The two aspects of good health that I miss the most are breathing and mobility. One does beget the other. If you can’t breathe well, then mobility becomes limited.
More than 22 hours of each day are devoted to breathing through a mask that is connected to a ventilator. I need both to breathe. The amount of time on the ventilator each day, and the ventilator itself, also limit mobility.
Our bodies were designed to move. Just as our brains we made to think. I’m beginning to wonder if my brain is next on the list of body parts to fail.
Don’t ask my wife.
Mobility has been impaired by breathing— which is dying thanks to ALS— and now mobility is dying. I fell down for the second time in a few weeks; each time by trying to do the right thing.
ALS impacts nerves and muscles so getting up from a sitting position has become more difficult; age notwithstanding. So, a few weeks ago I employed a couple of extra points when attempting to stand up from a sitting position. Legs and feet are one point each, but pushing up from a chair with a hand or two adds more points and should add more support to the getting up process.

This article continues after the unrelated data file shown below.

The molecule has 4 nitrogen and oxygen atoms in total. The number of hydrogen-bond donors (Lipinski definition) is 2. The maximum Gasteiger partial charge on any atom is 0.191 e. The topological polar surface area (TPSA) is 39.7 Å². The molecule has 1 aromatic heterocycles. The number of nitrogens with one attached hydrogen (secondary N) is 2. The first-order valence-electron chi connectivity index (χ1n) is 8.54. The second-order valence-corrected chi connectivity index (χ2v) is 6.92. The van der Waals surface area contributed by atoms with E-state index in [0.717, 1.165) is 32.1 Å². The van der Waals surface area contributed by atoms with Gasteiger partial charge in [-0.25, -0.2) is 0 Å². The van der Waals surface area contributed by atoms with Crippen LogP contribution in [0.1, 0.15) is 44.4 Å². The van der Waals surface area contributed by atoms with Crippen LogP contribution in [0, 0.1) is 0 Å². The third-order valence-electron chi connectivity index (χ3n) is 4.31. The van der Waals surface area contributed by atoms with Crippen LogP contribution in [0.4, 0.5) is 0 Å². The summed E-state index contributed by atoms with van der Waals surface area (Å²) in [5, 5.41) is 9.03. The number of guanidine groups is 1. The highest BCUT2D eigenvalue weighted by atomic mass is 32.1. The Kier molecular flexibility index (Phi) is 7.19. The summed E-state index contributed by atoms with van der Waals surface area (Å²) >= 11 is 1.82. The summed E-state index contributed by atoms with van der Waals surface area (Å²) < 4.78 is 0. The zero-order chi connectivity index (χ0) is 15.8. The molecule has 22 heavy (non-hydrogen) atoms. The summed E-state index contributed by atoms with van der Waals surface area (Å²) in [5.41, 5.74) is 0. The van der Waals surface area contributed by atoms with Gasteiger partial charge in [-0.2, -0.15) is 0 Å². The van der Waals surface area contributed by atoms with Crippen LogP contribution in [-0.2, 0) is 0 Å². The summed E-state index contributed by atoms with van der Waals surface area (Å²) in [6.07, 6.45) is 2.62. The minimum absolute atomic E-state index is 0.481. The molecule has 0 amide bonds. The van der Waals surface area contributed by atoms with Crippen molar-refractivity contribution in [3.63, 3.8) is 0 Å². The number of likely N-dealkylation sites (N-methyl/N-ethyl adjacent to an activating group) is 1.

The most recent fall came about because I sat down on my chair footrest to adjust some pillows on my chair. To get up from the footrest I put both hands down and pushed up with both legs and arms. That’s a good way to do it, right?
The push on the footrest with my hands caused it to slide and move backwards and that’s how I fell.
The resulting fall caused a nasty abrasion on one side of my tailbone and a nasty bruise on the other. Think blood and pain. Together at last. It’s been awhile since they have joined forces.
Now I can’t walk without some pain and can’t sit down without more pain.
Mobility just ain’t what it used to be, folks.